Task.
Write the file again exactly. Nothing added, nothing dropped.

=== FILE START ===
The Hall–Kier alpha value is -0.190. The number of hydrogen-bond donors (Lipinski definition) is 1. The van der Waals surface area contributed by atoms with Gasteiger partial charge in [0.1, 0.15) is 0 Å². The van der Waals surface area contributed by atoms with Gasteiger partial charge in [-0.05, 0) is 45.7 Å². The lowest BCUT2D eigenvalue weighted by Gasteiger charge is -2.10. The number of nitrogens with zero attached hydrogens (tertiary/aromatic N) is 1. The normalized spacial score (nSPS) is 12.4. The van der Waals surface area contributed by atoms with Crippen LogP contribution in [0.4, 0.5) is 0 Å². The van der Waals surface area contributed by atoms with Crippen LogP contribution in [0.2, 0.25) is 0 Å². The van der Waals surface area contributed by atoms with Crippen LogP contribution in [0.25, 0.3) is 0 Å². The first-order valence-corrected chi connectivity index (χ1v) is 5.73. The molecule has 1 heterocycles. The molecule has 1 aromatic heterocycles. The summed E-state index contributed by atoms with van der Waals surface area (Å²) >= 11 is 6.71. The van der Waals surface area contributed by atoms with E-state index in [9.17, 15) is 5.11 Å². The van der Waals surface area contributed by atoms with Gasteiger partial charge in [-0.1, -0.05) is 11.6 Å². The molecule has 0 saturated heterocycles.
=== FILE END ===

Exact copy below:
The Hall–Kier alpha value is -0.190. The number of hydrogen-bond donors (Lipinski definition) is 1. The van der Waals surface area contributed by atoms with Gasteiger partial charge in [0.1, 0.15) is 0 Å². The van der Waals surface area contributed by atoms with Gasteiger partial charge in [-0.05, 0) is 45.7 Å². The lowest BCUT2D eigenvalue weighted by Gasteiger charge is -2.10. The number of nitrogens with zero attached hydrogens (tertiary/aromatic N) is 1. The normalized spacial score (nSPS) is 12.4. The van der Waals surface area contributed by atoms with Crippen LogP contribution in [0.4, 0.5) is 0 Å². The van der Waals surface area contributed by atoms with Crippen LogP contribution in [0.2, 0.25) is 0 Å². The van der Waals surface area contributed by atoms with Crippen LogP contribution in [0.25, 0.3) is 0 Å². The first-order valence-corrected chi connectivity index (χ1v) is 5.73. The molecule has 1 heterocycles. The molecule has 1 aromatic heterocycles. The summed E-state index contributed by atoms with van der Waals surface area (Å²) >= 11 is 6.71. The van der Waals surface area contributed by atoms with E-state index in [9.17, 15) is 5.11 Å². The van der Waals surface area contributed by atoms with Gasteiger partial charge in [-0.1, -0.05) is 11.6 Å². The molecule has 0 saturated heterocycles.